The team captain suggests these to introduce the partnerships*.
* The LMBA is not responsible for the content of external links. But we reckon that while the last is the most tenuous link it’s easily the best tune…
Andrew Black is 56 and lives on his stud farm in Cobham with wife Jane, four children and two huge dogs. He has been playing bridge since his school days having graduated from the local whist drive run by his grandparents. This is the only thing he graduated from; he was thrown out of university for spending all his time in the bookies. Fortunately, this paid dividends in later life when his internet creation, Betfair, propelled him from geek to guru overnight. Despite having played rubber bridge for a living for a while in the 1990s Andrew barely played at all in the ‘Betfair years’, but returned to the game in 2011 and put his team together. Team Black made it to the final of the European Winter Games in 2016, beating Lavazza in the semi and losing to Monaco in the final. They won the Gold Cup in 2017 and, as England, came third in the Champions Cup in 2018.
David Gold is a bridge professional and one of very few players to have played for the England Open Team while still a junior. He started his career in the sports world as a top junior chess player going on to learn bridge at school aged about 16. David has numerous domestic titles on his bridge CV and was the winner of the inaugural Player of the Year Championship for the 2014/15 season. See David’s EBU profile.
He and Tom Townsend were one of England’s leading pairs for 10 years. Their best result was in Beijing, 2008 where England won the silver medal in the mind sports games. David has since formed partnerships with Tony Forrester and David Bakhshi and has represented England with them many times in the European Championships (winning a bronze medal in 2014), Bermuda Bowl and World Olympiad. David and Zia have just won a bronze at the 2019 Cavendish Pairs. David and Andrew Robson have recently won the England Open Trials and will represent England in the European Championships.
Gunnar Hallberg started his bridge life as a Swede and was a regular on their national team during the 1980’s. He was 6 times Swedish teams champion, Nordic champion and European silver medalist. He moved to England to play bridge professionally in 1995 – and is still an even more unpopular opponent in London’s rubber clubs than on the tournament scene. A losing semi-finalist for England in the 2000 World Olympiad, he has won the Cavendish (teams), the Australian championships and North America’s prestigious Vanderbilt trophy (becoming the first Brit ever to do so). In the Summer of 2009, Gunnar reached the final of the European Pairs at the European Open Championships in San Remo, Italy.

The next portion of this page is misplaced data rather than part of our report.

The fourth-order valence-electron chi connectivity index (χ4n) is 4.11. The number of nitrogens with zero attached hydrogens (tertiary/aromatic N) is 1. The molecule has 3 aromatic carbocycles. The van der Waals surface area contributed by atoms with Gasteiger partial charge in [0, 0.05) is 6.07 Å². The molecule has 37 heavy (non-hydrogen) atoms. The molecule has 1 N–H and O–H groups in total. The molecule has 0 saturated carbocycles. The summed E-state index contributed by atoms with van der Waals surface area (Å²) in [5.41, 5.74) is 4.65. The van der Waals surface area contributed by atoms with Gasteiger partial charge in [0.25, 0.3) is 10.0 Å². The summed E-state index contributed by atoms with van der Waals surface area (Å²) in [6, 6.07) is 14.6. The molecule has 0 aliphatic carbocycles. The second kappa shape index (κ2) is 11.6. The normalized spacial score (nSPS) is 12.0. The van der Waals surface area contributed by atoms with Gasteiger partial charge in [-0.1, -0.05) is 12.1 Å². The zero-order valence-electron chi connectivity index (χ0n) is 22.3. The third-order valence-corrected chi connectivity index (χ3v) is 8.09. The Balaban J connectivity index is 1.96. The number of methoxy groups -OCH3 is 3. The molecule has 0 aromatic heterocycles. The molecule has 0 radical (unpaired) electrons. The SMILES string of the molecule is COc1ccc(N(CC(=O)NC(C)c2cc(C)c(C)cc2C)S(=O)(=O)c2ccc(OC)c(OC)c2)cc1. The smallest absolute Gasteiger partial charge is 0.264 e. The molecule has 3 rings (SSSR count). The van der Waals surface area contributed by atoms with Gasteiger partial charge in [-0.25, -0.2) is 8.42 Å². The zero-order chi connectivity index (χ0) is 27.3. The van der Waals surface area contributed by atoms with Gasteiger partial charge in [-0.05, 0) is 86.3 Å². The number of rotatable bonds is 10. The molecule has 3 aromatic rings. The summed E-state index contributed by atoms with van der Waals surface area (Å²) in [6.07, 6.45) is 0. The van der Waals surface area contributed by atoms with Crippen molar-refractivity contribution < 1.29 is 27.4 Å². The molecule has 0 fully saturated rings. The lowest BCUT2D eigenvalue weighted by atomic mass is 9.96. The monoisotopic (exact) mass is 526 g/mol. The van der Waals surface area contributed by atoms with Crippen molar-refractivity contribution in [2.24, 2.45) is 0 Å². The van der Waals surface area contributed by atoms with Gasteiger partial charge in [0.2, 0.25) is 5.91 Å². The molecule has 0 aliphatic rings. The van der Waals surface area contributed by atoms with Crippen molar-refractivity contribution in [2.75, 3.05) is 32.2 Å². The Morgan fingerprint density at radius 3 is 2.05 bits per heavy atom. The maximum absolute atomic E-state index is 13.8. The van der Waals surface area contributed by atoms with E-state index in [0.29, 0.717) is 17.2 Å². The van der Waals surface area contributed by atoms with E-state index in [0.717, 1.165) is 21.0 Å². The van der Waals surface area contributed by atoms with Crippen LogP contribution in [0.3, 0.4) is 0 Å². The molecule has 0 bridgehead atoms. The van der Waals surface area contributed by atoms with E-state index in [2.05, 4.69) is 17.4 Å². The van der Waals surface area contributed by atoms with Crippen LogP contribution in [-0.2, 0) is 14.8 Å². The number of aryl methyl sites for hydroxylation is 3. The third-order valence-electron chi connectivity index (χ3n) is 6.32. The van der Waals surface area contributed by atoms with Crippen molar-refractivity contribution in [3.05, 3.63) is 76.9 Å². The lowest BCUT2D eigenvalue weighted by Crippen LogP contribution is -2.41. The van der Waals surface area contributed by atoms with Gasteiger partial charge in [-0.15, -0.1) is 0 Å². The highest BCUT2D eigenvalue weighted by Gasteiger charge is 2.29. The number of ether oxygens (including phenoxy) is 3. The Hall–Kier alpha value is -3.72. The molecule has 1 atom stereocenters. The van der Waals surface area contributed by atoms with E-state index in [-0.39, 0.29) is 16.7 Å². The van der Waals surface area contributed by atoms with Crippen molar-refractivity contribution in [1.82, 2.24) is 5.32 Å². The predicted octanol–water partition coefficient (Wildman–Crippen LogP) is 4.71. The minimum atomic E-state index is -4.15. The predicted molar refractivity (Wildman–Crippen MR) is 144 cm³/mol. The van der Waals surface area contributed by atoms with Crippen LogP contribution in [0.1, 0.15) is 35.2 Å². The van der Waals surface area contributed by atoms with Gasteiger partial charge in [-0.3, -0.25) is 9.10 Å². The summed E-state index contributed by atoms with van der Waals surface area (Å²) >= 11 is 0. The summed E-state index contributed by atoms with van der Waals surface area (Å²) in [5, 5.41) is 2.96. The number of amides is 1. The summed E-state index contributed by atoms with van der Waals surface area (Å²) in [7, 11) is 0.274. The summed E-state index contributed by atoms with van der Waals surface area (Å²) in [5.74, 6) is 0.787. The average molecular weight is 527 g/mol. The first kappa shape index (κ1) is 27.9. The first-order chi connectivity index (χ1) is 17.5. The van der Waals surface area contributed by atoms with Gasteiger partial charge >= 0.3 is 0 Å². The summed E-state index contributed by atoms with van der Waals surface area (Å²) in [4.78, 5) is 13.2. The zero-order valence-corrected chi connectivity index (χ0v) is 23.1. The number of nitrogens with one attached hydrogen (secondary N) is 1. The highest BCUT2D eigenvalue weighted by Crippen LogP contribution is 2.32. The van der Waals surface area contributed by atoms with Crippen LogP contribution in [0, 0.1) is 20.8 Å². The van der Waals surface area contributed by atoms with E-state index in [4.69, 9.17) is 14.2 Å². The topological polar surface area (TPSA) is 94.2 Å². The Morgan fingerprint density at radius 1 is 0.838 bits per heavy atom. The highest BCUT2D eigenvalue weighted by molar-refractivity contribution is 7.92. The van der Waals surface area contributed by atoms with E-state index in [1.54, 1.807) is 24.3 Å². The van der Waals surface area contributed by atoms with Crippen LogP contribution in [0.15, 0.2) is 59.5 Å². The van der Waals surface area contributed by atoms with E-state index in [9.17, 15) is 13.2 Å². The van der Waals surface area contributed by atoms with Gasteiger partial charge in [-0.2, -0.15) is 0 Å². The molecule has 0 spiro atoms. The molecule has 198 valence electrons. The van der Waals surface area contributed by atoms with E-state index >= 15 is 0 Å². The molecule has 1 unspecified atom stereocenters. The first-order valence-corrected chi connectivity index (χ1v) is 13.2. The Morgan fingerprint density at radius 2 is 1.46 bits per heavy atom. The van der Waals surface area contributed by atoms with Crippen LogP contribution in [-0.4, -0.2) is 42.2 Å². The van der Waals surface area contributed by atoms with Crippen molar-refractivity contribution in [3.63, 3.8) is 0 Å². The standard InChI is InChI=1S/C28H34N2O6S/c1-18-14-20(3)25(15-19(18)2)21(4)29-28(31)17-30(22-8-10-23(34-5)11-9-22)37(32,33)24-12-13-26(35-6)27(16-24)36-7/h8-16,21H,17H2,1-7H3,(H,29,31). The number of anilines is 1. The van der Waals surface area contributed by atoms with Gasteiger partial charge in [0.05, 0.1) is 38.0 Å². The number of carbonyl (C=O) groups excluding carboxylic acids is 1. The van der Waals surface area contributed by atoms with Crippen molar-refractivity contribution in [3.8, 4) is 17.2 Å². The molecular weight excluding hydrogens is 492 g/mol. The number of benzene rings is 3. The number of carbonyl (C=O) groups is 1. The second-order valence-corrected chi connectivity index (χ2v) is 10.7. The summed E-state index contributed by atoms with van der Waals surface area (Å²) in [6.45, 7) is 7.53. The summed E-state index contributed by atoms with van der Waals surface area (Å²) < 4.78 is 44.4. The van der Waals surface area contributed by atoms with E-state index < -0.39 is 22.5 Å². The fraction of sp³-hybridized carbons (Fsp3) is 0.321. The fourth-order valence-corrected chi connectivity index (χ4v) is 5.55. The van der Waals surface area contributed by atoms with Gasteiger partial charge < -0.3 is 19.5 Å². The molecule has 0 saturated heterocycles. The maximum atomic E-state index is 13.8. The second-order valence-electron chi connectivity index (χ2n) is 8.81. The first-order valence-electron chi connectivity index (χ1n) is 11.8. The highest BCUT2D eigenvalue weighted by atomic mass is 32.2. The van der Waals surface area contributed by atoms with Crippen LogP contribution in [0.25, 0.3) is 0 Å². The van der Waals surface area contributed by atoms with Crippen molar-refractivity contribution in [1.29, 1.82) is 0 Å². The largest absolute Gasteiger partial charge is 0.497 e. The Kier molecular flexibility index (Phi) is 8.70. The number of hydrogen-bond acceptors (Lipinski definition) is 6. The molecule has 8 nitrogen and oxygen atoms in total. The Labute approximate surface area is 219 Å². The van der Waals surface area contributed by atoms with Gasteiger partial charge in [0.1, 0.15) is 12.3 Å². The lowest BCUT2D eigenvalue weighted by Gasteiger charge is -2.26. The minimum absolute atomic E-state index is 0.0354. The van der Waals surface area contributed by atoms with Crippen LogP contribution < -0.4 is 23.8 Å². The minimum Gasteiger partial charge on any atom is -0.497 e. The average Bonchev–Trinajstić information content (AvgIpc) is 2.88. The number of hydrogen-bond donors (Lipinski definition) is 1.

Later in the year, Gunnar partnered John Holland and won the Gold Medal in the Senior Bermuda Bowl together with the English team. In 2014, Gunnar was part of the England Seniors team which won the European Championships, and in 2015 he was part of the England team which reached the quarter-finals of the D’Orsi Trophy at the World Bridge Championships. In February 2016 he won a silver medal at the EBL’s European Winter Games in Monaco.
Phil King lives in Harrow-on-the-Hill with his wife Su. He is a full time bridge player and coach and has won all the major domestic competitions, including four Gold Cups. Successes further from home include a Silver medal in the 2016 Winter Games and a Bronze in the 2018 Champions Cup. As well as being coach to three Gold medal winning bridge teams, Phil is patiently waiting for the WBF to hand over the Gold medal for the 2008 Olympiad, where he was captain of the current Open Silver medalists.
Andrew McIntosh has been professionally involved in bridge all his adult life. He left his native Scotland in 1993 to embark on a lucre-less career in London’s rubber bridge clubs. The appalling standard of play and especially behaviour in those clubs meant he quickly shifted his focus into private teaching. After a while he got quite good at it and on a whim and a prayer took over the Acol Bridge Club in 2007. It is now the busiest Duplicate club in the country.
Around 2014 he realised the time and effort required to teach up a club had resulted in a serious diminishing in his own skills and began to draw back from the Acol into the tournament scene. Since then he has won the Spring Fours, the Premier League, the Gold Cup, the Commonwealth Pairs and Teams and is particularly proud of a silver medal in the European Winter Open 2016 and a bronze in the European Champions Cup 2018. Both the latter where achieved with Team Black.
Derek Patterson lives in Kent and likes to spend time, either with friends and family, in the countryside, or at historical sites. He is keen on virtually all sports, ranging from speedway to golf and can often be found playing guitar or listening to music. He has maintained a connection with Queen Mary College, University of London, enabling a current involvement in two projects, one being mathematical and the other concerning artificial intelligence. Further interests include genetics and Tommy Cooper sketches.
Derek learnt to play bridge in the 1980s and has been fortunate enough to have participated at international-level, both as a player and as a non-playing captain. He makes his living from bridge by running his own club (Chislehurst), teaching the game and playing professionally.